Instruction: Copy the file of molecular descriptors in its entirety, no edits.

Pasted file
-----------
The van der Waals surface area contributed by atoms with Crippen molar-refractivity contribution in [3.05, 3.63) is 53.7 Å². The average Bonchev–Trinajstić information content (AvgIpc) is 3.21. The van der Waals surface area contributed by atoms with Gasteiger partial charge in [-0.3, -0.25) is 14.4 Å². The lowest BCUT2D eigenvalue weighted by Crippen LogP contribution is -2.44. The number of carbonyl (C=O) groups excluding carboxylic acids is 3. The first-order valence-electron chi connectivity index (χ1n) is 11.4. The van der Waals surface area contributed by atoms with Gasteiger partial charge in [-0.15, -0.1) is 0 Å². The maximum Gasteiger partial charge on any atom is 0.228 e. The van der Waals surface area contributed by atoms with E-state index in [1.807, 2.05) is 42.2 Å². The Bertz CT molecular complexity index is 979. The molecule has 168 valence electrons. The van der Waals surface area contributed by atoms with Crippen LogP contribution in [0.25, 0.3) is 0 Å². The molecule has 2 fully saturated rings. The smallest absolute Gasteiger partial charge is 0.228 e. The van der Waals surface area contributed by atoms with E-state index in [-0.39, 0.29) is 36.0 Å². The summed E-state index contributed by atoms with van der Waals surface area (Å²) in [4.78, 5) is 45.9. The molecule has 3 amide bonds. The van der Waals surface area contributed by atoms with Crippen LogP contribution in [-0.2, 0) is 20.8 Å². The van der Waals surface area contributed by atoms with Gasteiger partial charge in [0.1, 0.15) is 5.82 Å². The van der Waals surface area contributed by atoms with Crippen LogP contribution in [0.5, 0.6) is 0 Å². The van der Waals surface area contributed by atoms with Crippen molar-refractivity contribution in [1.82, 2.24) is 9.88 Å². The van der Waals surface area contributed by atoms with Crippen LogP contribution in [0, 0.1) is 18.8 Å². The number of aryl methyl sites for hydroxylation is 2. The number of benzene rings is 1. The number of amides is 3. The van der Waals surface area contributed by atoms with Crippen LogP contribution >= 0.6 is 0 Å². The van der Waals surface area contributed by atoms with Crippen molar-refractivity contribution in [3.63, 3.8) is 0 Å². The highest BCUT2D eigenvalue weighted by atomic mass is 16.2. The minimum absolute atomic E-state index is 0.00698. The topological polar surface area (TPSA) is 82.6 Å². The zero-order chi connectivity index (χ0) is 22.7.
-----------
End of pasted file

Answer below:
The van der Waals surface area contributed by atoms with Crippen molar-refractivity contribution in [3.05, 3.63) is 53.7 Å². The average Bonchev–Trinajstić information content (AvgIpc) is 3.21. The van der Waals surface area contributed by atoms with Gasteiger partial charge in [-0.3, -0.25) is 14.4 Å². The lowest BCUT2D eigenvalue weighted by Crippen LogP contribution is -2.44. The number of carbonyl (C=O) groups excluding carboxylic acids is 3. The first-order valence-electron chi connectivity index (χ1n) is 11.4. The van der Waals surface area contributed by atoms with Gasteiger partial charge in [-0.15, -0.1) is 0 Å². The maximum Gasteiger partial charge on any atom is 0.228 e. The van der Waals surface area contributed by atoms with E-state index in [1.807, 2.05) is 42.2 Å². The Bertz CT molecular complexity index is 979. The molecule has 168 valence electrons. The van der Waals surface area contributed by atoms with Crippen LogP contribution in [0.25, 0.3) is 0 Å². The molecule has 2 fully saturated rings. The smallest absolute Gasteiger partial charge is 0.228 e. The van der Waals surface area contributed by atoms with E-state index in [-0.39, 0.29) is 36.0 Å². The summed E-state index contributed by atoms with van der Waals surface area (Å²) in [4.78, 5) is 45.9. The molecule has 3 amide bonds. The van der Waals surface area contributed by atoms with Crippen LogP contribution in [-0.2, 0) is 20.8 Å². The van der Waals surface area contributed by atoms with Gasteiger partial charge in [0.1, 0.15) is 5.82 Å². The van der Waals surface area contributed by atoms with Crippen LogP contribution in [0.5, 0.6) is 0 Å². The van der Waals surface area contributed by atoms with Crippen molar-refractivity contribution in [1.82, 2.24) is 9.88 Å². The van der Waals surface area contributed by atoms with Crippen LogP contribution in [0, 0.1) is 18.8 Å². The number of aryl methyl sites for hydroxylation is 2. The number of benzene rings is 1. The number of amides is 3. The van der Waals surface area contributed by atoms with Crippen LogP contribution >= 0.6 is 0 Å². The van der Waals surface area contributed by atoms with Crippen molar-refractivity contribution in [3.63, 3.8) is 0 Å². The highest BCUT2D eigenvalue weighted by atomic mass is 16.2. The minimum absolute atomic E-state index is 0.00698. The topological polar surface area (TPSA) is 82.6 Å². The zero-order chi connectivity index (χ0) is 22.7.